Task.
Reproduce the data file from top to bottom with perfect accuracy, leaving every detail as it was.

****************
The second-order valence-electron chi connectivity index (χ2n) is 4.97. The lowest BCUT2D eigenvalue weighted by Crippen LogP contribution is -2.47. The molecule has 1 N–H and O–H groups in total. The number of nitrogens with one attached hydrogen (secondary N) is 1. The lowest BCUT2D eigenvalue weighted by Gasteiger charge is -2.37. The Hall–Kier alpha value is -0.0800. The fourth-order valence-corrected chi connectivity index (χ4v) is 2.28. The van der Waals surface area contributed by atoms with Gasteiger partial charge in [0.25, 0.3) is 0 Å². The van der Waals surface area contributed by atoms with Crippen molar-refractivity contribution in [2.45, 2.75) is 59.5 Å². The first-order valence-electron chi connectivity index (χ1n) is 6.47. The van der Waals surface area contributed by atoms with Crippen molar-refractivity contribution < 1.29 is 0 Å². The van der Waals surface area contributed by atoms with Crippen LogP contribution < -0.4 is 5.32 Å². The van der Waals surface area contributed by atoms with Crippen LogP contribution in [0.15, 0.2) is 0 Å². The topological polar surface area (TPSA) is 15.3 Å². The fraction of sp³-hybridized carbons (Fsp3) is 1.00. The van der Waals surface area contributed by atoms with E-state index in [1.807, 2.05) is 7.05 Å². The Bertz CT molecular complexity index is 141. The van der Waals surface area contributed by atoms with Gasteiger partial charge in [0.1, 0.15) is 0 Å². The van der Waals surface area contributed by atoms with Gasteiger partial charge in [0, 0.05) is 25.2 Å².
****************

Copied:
The second-order valence-electron chi connectivity index (χ2n) is 4.97. The lowest BCUT2D eigenvalue weighted by Crippen LogP contribution is -2.47. The molecule has 1 N–H and O–H groups in total. The number of nitrogens with one attached hydrogen (secondary N) is 1. The lowest BCUT2D eigenvalue weighted by Gasteiger charge is -2.37. The Hall–Kier alpha value is -0.0800. The fourth-order valence-corrected chi connectivity index (χ4v) is 2.28. The van der Waals surface area contributed by atoms with Gasteiger partial charge in [0.25, 0.3) is 0 Å². The van der Waals surface area contributed by atoms with Crippen molar-refractivity contribution in [2.45, 2.75) is 59.5 Å². The first-order valence-electron chi connectivity index (χ1n) is 6.47. The van der Waals surface area contributed by atoms with Crippen molar-refractivity contribution < 1.29 is 0 Å². The van der Waals surface area contributed by atoms with Crippen LogP contribution < -0.4 is 5.32 Å². The van der Waals surface area contributed by atoms with Crippen LogP contribution in [0.15, 0.2) is 0 Å². The topological polar surface area (TPSA) is 15.3 Å². The fraction of sp³-hybridized carbons (Fsp3) is 1.00. The van der Waals surface area contributed by atoms with E-state index in [1.807, 2.05) is 7.05 Å². The Bertz CT molecular complexity index is 141. The van der Waals surface area contributed by atoms with Gasteiger partial charge in [0.1, 0.15) is 0 Å². The van der Waals surface area contributed by atoms with Gasteiger partial charge in [0, 0.05) is 25.2 Å².